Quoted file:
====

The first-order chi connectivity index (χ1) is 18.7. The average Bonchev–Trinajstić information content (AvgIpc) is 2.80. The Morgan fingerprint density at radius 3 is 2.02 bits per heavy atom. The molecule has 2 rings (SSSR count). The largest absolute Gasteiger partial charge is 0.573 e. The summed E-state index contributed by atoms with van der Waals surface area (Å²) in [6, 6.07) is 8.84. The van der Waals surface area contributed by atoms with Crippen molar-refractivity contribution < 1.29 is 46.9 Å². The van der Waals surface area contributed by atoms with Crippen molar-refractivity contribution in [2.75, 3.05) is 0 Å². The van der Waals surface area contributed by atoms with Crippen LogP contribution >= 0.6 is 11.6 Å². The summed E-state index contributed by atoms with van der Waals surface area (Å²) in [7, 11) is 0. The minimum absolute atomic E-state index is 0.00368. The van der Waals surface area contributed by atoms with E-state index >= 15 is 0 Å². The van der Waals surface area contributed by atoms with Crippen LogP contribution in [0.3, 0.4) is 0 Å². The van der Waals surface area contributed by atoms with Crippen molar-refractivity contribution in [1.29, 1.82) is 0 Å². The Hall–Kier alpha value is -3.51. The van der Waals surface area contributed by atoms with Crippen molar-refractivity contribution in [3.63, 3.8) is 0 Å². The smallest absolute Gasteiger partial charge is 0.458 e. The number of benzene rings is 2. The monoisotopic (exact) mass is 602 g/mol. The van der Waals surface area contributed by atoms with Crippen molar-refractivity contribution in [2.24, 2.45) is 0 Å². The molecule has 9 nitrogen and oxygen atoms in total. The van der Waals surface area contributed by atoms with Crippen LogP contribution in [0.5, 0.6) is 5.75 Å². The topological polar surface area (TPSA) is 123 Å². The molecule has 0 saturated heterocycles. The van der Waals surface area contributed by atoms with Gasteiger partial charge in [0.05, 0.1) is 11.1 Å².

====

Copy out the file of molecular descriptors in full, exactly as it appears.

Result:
The first-order chi connectivity index (χ1) is 18.7. The average Bonchev–Trinajstić information content (AvgIpc) is 2.80. The Morgan fingerprint density at radius 3 is 2.02 bits per heavy atom. The molecule has 2 rings (SSSR count). The largest absolute Gasteiger partial charge is 0.573 e. The summed E-state index contributed by atoms with van der Waals surface area (Å²) in [6, 6.07) is 8.84. The van der Waals surface area contributed by atoms with Crippen molar-refractivity contribution < 1.29 is 46.9 Å². The van der Waals surface area contributed by atoms with Crippen molar-refractivity contribution in [2.75, 3.05) is 0 Å². The van der Waals surface area contributed by atoms with Crippen LogP contribution >= 0.6 is 11.6 Å². The summed E-state index contributed by atoms with van der Waals surface area (Å²) in [7, 11) is 0. The minimum absolute atomic E-state index is 0.00368. The van der Waals surface area contributed by atoms with E-state index >= 15 is 0 Å². The van der Waals surface area contributed by atoms with Crippen LogP contribution in [0.3, 0.4) is 0 Å². The van der Waals surface area contributed by atoms with Crippen molar-refractivity contribution in [1.29, 1.82) is 0 Å². The Hall–Kier alpha value is -3.51. The van der Waals surface area contributed by atoms with Crippen molar-refractivity contribution in [3.63, 3.8) is 0 Å². The smallest absolute Gasteiger partial charge is 0.458 e. The number of benzene rings is 2. The monoisotopic (exact) mass is 602 g/mol. The van der Waals surface area contributed by atoms with Crippen molar-refractivity contribution in [2.24, 2.45) is 0 Å². The molecule has 9 nitrogen and oxygen atoms in total. The van der Waals surface area contributed by atoms with Crippen LogP contribution in [0.5, 0.6) is 5.75 Å². The topological polar surface area (TPSA) is 123 Å². The molecule has 0 saturated heterocycles. The van der Waals surface area contributed by atoms with Gasteiger partial charge in [0.05, 0.1) is 11.1 Å².